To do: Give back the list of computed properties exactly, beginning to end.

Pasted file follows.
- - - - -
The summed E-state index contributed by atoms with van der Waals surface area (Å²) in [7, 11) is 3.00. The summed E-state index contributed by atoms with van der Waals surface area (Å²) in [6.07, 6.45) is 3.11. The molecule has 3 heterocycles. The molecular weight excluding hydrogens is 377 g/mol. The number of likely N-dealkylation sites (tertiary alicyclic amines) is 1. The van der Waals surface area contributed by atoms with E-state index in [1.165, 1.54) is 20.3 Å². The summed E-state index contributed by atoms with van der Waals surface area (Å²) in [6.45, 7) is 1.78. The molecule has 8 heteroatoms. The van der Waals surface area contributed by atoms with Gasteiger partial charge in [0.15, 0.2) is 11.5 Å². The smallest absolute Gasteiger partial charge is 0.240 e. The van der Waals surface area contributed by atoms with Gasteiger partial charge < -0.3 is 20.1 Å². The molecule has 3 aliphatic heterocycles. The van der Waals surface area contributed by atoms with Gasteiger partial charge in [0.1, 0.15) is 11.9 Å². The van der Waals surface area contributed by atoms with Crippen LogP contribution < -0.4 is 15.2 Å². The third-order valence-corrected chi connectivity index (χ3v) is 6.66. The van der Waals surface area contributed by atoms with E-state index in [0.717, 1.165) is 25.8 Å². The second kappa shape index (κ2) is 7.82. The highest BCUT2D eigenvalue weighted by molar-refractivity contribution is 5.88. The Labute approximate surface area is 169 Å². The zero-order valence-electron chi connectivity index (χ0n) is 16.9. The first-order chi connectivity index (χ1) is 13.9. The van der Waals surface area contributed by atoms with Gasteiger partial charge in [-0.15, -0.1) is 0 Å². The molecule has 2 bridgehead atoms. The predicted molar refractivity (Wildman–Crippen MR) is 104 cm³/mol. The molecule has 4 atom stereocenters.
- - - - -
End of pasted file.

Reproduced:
The summed E-state index contributed by atoms with van der Waals surface area (Å²) in [7, 11) is 3.00. The summed E-state index contributed by atoms with van der Waals surface area (Å²) in [6.07, 6.45) is 3.11. The molecule has 3 heterocycles. The molecular weight excluding hydrogens is 377 g/mol. The number of likely N-dealkylation sites (tertiary alicyclic amines) is 1. The van der Waals surface area contributed by atoms with E-state index in [1.165, 1.54) is 20.3 Å². The summed E-state index contributed by atoms with van der Waals surface area (Å²) in [6.45, 7) is 1.78. The molecule has 8 heteroatoms. The van der Waals surface area contributed by atoms with Gasteiger partial charge in [0.15, 0.2) is 11.5 Å². The smallest absolute Gasteiger partial charge is 0.240 e. The van der Waals surface area contributed by atoms with Gasteiger partial charge < -0.3 is 20.1 Å². The molecule has 3 aliphatic heterocycles. The van der Waals surface area contributed by atoms with Gasteiger partial charge in [0.1, 0.15) is 11.9 Å². The van der Waals surface area contributed by atoms with Crippen LogP contribution < -0.4 is 15.2 Å². The third-order valence-corrected chi connectivity index (χ3v) is 6.66. The van der Waals surface area contributed by atoms with E-state index in [0.717, 1.165) is 25.8 Å². The second kappa shape index (κ2) is 7.82. The highest BCUT2D eigenvalue weighted by molar-refractivity contribution is 5.88. The Labute approximate surface area is 169 Å². The zero-order valence-electron chi connectivity index (χ0n) is 16.9. The first-order chi connectivity index (χ1) is 13.9. The van der Waals surface area contributed by atoms with Gasteiger partial charge in [-0.15, -0.1) is 0 Å². The molecule has 2 bridgehead atoms. The predicted molar refractivity (Wildman–Crippen MR) is 104 cm³/mol. The molecule has 4 atom stereocenters.